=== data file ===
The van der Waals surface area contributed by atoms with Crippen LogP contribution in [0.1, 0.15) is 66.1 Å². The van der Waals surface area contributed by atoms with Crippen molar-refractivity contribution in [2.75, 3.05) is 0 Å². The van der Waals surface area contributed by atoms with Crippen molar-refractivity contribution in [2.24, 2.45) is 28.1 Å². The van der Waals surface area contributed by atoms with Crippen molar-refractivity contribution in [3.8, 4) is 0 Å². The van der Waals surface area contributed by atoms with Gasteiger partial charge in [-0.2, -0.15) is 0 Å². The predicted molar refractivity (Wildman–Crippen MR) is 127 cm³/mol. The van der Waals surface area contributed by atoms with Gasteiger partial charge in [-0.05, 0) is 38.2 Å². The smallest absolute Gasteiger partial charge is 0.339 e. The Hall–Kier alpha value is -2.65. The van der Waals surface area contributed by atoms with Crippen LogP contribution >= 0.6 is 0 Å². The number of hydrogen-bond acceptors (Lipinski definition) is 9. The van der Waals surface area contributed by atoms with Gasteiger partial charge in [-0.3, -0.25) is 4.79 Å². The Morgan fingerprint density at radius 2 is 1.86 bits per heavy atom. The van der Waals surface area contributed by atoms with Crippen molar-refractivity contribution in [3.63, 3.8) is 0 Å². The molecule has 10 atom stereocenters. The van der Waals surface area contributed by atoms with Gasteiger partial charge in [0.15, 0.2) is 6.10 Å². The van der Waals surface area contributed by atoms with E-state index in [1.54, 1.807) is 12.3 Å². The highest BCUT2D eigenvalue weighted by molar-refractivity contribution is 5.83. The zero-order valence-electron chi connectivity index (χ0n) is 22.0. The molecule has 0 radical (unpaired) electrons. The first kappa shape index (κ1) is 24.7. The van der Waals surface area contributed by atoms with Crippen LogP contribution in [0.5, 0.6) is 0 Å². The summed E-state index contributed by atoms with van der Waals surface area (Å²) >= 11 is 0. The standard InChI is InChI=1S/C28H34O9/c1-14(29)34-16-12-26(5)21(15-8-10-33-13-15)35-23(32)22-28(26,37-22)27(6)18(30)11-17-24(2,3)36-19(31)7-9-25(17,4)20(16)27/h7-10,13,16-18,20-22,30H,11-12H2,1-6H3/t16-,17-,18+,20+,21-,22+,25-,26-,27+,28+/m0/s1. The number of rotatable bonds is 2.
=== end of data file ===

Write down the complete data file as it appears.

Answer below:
The van der Waals surface area contributed by atoms with Crippen LogP contribution in [0.1, 0.15) is 66.1 Å². The van der Waals surface area contributed by atoms with Crippen molar-refractivity contribution in [2.75, 3.05) is 0 Å². The van der Waals surface area contributed by atoms with Crippen molar-refractivity contribution in [2.24, 2.45) is 28.1 Å². The van der Waals surface area contributed by atoms with Crippen molar-refractivity contribution in [3.8, 4) is 0 Å². The van der Waals surface area contributed by atoms with Gasteiger partial charge in [-0.2, -0.15) is 0 Å². The predicted molar refractivity (Wildman–Crippen MR) is 127 cm³/mol. The van der Waals surface area contributed by atoms with Gasteiger partial charge in [-0.05, 0) is 38.2 Å². The smallest absolute Gasteiger partial charge is 0.339 e. The Hall–Kier alpha value is -2.65. The van der Waals surface area contributed by atoms with Crippen LogP contribution >= 0.6 is 0 Å². The number of hydrogen-bond acceptors (Lipinski definition) is 9. The van der Waals surface area contributed by atoms with Gasteiger partial charge in [-0.3, -0.25) is 4.79 Å². The Morgan fingerprint density at radius 2 is 1.86 bits per heavy atom. The van der Waals surface area contributed by atoms with Crippen molar-refractivity contribution in [3.63, 3.8) is 0 Å². The molecule has 10 atom stereocenters. The van der Waals surface area contributed by atoms with Gasteiger partial charge in [0.15, 0.2) is 6.10 Å². The van der Waals surface area contributed by atoms with E-state index in [1.54, 1.807) is 12.3 Å². The highest BCUT2D eigenvalue weighted by molar-refractivity contribution is 5.83. The zero-order valence-electron chi connectivity index (χ0n) is 22.0. The molecule has 0 radical (unpaired) electrons. The first kappa shape index (κ1) is 24.7. The van der Waals surface area contributed by atoms with Crippen LogP contribution in [0.5, 0.6) is 0 Å². The summed E-state index contributed by atoms with van der Waals surface area (Å²) >= 11 is 0. The standard InChI is InChI=1S/C28H34O9/c1-14(29)34-16-12-26(5)21(15-8-10-33-13-15)35-23(32)22-28(26,37-22)27(6)18(30)11-17-24(2,3)36-19(31)7-9-25(17,4)20(16)27/h7-10,13,16-18,20-22,30H,11-12H2,1-6H3/t16-,17-,18+,20+,21-,22+,25-,26-,27+,28+/m0/s1. The number of rotatable bonds is 2.